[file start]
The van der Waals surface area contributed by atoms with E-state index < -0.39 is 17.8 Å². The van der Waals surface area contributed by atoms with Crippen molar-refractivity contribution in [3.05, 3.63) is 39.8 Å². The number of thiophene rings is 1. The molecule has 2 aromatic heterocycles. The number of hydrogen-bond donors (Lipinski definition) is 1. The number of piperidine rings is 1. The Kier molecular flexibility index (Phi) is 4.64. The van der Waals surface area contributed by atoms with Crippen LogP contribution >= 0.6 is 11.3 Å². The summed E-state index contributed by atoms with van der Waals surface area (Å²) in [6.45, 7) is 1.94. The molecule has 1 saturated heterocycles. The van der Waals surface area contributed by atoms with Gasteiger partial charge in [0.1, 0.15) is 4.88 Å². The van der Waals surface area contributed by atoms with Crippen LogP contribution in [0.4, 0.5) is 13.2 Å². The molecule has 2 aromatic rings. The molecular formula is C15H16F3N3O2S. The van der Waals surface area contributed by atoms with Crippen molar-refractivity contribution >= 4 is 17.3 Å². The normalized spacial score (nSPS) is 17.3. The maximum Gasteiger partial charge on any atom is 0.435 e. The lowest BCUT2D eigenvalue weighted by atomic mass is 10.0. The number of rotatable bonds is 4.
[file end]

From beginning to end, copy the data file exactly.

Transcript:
The van der Waals surface area contributed by atoms with E-state index < -0.39 is 17.8 Å². The van der Waals surface area contributed by atoms with Crippen molar-refractivity contribution in [3.05, 3.63) is 39.8 Å². The number of thiophene rings is 1. The molecule has 2 aromatic heterocycles. The number of hydrogen-bond donors (Lipinski definition) is 1. The number of piperidine rings is 1. The Kier molecular flexibility index (Phi) is 4.64. The van der Waals surface area contributed by atoms with Crippen LogP contribution >= 0.6 is 11.3 Å². The summed E-state index contributed by atoms with van der Waals surface area (Å²) in [6.45, 7) is 1.94. The molecule has 1 saturated heterocycles. The van der Waals surface area contributed by atoms with Gasteiger partial charge in [0.1, 0.15) is 4.88 Å². The van der Waals surface area contributed by atoms with Crippen LogP contribution in [0.4, 0.5) is 13.2 Å². The molecule has 2 aromatic rings. The molecular formula is C15H16F3N3O2S. The van der Waals surface area contributed by atoms with Crippen molar-refractivity contribution >= 4 is 17.3 Å². The normalized spacial score (nSPS) is 17.3. The maximum Gasteiger partial charge on any atom is 0.435 e. The lowest BCUT2D eigenvalue weighted by atomic mass is 10.0. The number of rotatable bonds is 4.